Nine Common Actions and Habits That
Can Lower Men’s Sperm Count
Though you may not think about your (or your partner’s) sperm count very often, it can obviously become center-stage when trying to have a baby. While a normal sperm count is 20 million or more sperm per milliliter of semen, many factors can decrease this amount to 10 million or fewer sperm per milliliter of semen, which indicates low sperm concentration.
Low sperm count is a leading cause of male infertility in America.
Low sperm count is one of the leading causes of male infertility, and about 10 percent of Americans of reproductive age experience infertility (that’s about 6 million couples), so this is a major issue.
Whether you are planning to conceive in the near future, or have had trouble getting pregnant in the past, take a look through these common activities that lower men’s sperm count (and pass them along to your friends who may also benefit).
1. Exposure to Phthalates
Phthalates are widely used industrial compounds used as plastic softeners and in hairsprays, perfumes, cosmetics, toys, shower curtains, wood finishers, lubricants, certain medical devices and more. These chemicals have been linked to low sperm count, low sperm motility, and an increased percent of abnormally shaped sperm, according to a study by researchers at Harvard School of Public Health’s Occupational Health Program.
In fact, men with the highest levels of phthalate exposure were three to five times more likely to have a low sperm count or low sperm motility than men with the lowest exposure.
What’s the Problem With Phthalates?
Animal studies on certain phthalates have shown the chemicals may cause a variety of problems, including reproductive and developmental harm, organ damage, immune suppression, endocrine disruption and cancer.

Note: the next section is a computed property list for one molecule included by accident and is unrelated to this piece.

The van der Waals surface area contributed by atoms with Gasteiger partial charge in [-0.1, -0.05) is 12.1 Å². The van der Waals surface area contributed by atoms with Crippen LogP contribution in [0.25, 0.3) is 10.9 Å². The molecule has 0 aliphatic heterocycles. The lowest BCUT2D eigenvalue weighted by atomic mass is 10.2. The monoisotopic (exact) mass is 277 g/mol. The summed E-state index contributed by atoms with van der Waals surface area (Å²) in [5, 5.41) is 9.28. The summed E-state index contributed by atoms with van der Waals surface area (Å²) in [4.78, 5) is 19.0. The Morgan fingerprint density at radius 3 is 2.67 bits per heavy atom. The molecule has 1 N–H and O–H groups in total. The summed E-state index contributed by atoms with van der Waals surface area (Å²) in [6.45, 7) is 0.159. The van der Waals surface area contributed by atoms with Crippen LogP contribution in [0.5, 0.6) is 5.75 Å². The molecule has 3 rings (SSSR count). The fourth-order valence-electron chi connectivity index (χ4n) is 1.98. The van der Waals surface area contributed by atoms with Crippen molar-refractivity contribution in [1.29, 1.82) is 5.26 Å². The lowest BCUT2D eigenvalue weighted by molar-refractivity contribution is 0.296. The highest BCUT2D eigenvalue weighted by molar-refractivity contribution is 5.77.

The major concern is that, as these chemicals are so ubiquitous in our environment, no one knows for sure what the long-term exposure, even in small doses, may be doing to humans, and particularly developing infants.
Studies, including one conducted by the Centers for Disease Control and Prevention (CDC) and published in Environmental Health Perspectives, found that people have higher levels of certain phthalates in their systems than was previously thought. Humans can be exposed not only through ingestion and inhalation, but also by direct injection and skin contact.
Perhaps most concerning are these chemicals’ effects on reproductive health. In a study published in the Environmental Health Perspectives, it was found that pregnant women exposed to common levels of phthalates might have baby boys with smaller genitals and incomplete testicular descent.
Baby boys born to moms with high levels of phthalates in their systems have a 10-times greater chance of suffering reproductive damage.
The higher the woman’s exposure, the more likely the baby’s reproductive health would be harmed. The study also reported that changes occurred at phthalate levels found in 25 percent of U.S. women.
In fact, among the women with the highest exposures (this 25 percent of the women), their sons were 10 times more likely to have a shorter-than-expected distance between the anus and the base of the penis, which is an indicator of impacts on their reproductive systems.
While the Cosmetic Toiletry and Fragrance Association said the “use of phthalates in cosmetics and personal care products is supported by an extensive body of scientific research and data that confirms safety,” the chief of endocrinology at Northwestern University, Andrea Dunaif, said the findings present “strong evidence in humans that this endocrine-disrupting chemical is associated with changes in boys.”
Phthalates and Sperm Damage
In a study conducted by Dr. Susan Duty, a post-doctoral scientist at the Harvard School of Public Health, and others also found an association between sperm damage and phthalate exposure in adult men. Said Dr. Ted Schettler, science director of the Science and Environmental Health Network:
“The correlation found in this study is extremely troubling and deserves urgent follow up. The last thing you want is DNA damage to sperm, which can lead to infertility and may also be linked to miscarriages, and birth defects, infertility and cancer in offspring … The link with